Masters of Mystery: Crime of Fashion, grabs you from minute one by putting a uniquely different spin on the standard hidden object game. The player isn’t just plunked down in front of a messy scene of objects with little rhyme or reason to them as with similar games. Masters of Mystery immediately builds character involvement by creating an interesting and intricate story around a full-blown murder mystery.
Playing as New York City detective Carrie Chase, you are sucked into this foray of fashion forensics when your hard nosed Sergeant gives you a brief (and I mean brief) tour of your office, a quick background of your case, and leaves you to begin work. The investigation starts in your cluttered office, in a typical object search, but the differences in this game quickly become apparent. Working from a list on the side of the screen, you collect your objects, and one by one, they are removed from the list. Pretty straight forward, but here’s the interesting part. Some of these objects, like a flashlight, duster, magnifying glass, and UV light, will be retained in your inventory for use at later crime scenes.
Just as you begin to make some sense of your new office, the sergeant calls, and you hurry off to a crime scene where the real mystery begins. As you work, following clues to various locales such as apartments, a private yacht, a club, and even a backstage dressing room, you begin to reveal unique aspects of the game. Boarding the yacht at night during a thunderstorm, you are unburdened by the cheesy background music found in many similar genre games, instead being provided with realistic thunder and lightening effects, while you work in the darkened boat. Don’t forget to use the flashlight from your inventory, which will help illuminate the cabin. Also, remember to use the hint button on the right hand side of the screen to focus in on minuscule and sometimes indecipherable objects such as credit cards, pens, pencils, etc. Street noise and life-like sounds at other scenes continue to enhance the realistic atmosphere of the game. .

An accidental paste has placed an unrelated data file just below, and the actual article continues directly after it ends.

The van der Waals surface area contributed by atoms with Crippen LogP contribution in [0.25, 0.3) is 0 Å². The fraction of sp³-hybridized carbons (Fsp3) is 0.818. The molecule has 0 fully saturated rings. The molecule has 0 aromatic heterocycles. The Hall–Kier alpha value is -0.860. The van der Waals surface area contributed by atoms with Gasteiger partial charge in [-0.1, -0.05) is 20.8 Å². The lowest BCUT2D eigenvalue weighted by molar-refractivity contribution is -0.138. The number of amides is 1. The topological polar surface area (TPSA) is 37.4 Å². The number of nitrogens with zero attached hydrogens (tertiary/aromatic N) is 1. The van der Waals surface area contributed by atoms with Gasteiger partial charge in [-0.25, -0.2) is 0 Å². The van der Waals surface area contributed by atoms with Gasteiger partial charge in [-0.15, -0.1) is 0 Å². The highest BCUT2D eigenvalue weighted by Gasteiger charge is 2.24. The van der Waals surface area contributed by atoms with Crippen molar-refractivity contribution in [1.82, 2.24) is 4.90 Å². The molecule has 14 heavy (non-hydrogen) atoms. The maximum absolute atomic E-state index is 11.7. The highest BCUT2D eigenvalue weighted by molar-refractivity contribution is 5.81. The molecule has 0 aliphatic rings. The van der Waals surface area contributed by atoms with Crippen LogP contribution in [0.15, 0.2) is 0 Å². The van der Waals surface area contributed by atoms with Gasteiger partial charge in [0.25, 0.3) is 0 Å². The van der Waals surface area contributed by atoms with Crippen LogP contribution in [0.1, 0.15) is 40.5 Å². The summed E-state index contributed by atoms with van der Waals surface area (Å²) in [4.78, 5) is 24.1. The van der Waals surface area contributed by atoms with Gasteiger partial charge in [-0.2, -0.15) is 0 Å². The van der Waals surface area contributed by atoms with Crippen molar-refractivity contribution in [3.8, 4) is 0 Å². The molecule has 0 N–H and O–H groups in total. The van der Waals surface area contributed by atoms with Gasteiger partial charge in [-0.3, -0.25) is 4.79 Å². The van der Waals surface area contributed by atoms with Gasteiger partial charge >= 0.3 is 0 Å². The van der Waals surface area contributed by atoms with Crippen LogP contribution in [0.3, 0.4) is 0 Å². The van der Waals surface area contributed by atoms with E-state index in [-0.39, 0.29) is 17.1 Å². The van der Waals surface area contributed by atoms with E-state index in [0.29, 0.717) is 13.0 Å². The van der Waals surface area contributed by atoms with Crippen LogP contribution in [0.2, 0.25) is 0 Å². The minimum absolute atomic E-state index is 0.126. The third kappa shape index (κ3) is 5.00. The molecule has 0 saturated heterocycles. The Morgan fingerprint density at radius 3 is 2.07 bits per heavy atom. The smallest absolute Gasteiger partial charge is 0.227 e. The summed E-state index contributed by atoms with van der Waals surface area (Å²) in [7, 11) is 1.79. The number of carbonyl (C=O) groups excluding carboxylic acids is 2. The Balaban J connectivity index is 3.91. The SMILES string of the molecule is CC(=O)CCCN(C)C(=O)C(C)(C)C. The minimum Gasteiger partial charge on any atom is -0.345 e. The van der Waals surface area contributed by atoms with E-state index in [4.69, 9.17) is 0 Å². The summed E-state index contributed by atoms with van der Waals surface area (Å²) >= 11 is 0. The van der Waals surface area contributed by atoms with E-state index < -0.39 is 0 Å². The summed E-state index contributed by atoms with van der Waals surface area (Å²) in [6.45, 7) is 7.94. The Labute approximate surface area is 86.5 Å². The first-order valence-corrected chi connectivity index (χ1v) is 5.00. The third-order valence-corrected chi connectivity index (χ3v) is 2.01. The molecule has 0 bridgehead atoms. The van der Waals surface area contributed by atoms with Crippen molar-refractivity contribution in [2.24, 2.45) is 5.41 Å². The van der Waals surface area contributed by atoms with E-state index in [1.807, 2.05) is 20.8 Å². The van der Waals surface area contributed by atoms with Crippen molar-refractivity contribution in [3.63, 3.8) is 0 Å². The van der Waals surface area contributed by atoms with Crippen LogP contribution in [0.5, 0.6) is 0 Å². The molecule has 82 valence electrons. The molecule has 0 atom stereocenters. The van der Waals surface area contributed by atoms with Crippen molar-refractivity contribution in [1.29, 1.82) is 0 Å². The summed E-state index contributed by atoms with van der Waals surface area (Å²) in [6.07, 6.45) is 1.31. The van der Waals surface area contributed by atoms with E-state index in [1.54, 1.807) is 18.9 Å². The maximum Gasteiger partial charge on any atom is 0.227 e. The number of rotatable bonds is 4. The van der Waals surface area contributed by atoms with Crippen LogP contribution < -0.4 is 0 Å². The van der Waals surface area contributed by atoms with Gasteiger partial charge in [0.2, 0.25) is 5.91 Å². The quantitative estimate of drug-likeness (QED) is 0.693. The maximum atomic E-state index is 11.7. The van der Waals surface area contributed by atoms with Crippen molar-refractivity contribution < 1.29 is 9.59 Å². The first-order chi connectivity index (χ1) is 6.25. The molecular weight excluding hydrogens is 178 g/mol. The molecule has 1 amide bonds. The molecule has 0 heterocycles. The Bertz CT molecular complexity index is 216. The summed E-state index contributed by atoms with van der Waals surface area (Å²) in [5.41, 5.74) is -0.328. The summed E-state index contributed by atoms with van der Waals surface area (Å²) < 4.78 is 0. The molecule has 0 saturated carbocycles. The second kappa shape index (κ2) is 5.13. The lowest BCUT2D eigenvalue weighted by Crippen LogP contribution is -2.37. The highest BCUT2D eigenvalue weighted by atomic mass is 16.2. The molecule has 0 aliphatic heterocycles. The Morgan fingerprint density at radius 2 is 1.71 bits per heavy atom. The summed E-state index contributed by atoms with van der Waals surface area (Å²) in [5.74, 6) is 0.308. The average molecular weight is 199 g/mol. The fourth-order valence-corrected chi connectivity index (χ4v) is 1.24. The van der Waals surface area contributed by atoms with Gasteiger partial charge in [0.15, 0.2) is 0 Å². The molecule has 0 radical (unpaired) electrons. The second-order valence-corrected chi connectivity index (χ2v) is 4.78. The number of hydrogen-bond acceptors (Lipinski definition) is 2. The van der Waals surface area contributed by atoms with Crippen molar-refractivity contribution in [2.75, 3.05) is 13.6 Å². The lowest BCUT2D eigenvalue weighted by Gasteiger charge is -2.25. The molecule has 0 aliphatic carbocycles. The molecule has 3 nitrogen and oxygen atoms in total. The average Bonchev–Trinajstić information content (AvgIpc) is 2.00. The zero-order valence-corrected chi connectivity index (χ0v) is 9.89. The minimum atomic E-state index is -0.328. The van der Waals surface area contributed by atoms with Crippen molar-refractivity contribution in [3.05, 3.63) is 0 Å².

At later crime scenes, you will find that the UV light will come in handy to collect blood samples, the duster will help you locate fingerprints, and the magnifying glass will zoom in on smaller items. Along the way, mini-games will allow you to compare differences in blood samples, match fingerprints, and even decipher mysterious word puzzles created by letters cut from magazines discovered during the course of your investigation.
The well-written and often humorous dialogue between characters, as well as the banter between you and your sergeant, adds credibility to this crime scene thriller. The main draw back to the game is that once the mystery has been solved, the idea of playing again obviously loses a bit of its luster. Still, it’s always fun to try to improve upon previous performance and Masters of Mystery: Crime of Fashion provides hours of brain building and intriguing entertainment, where cracking the case is only half the fun.
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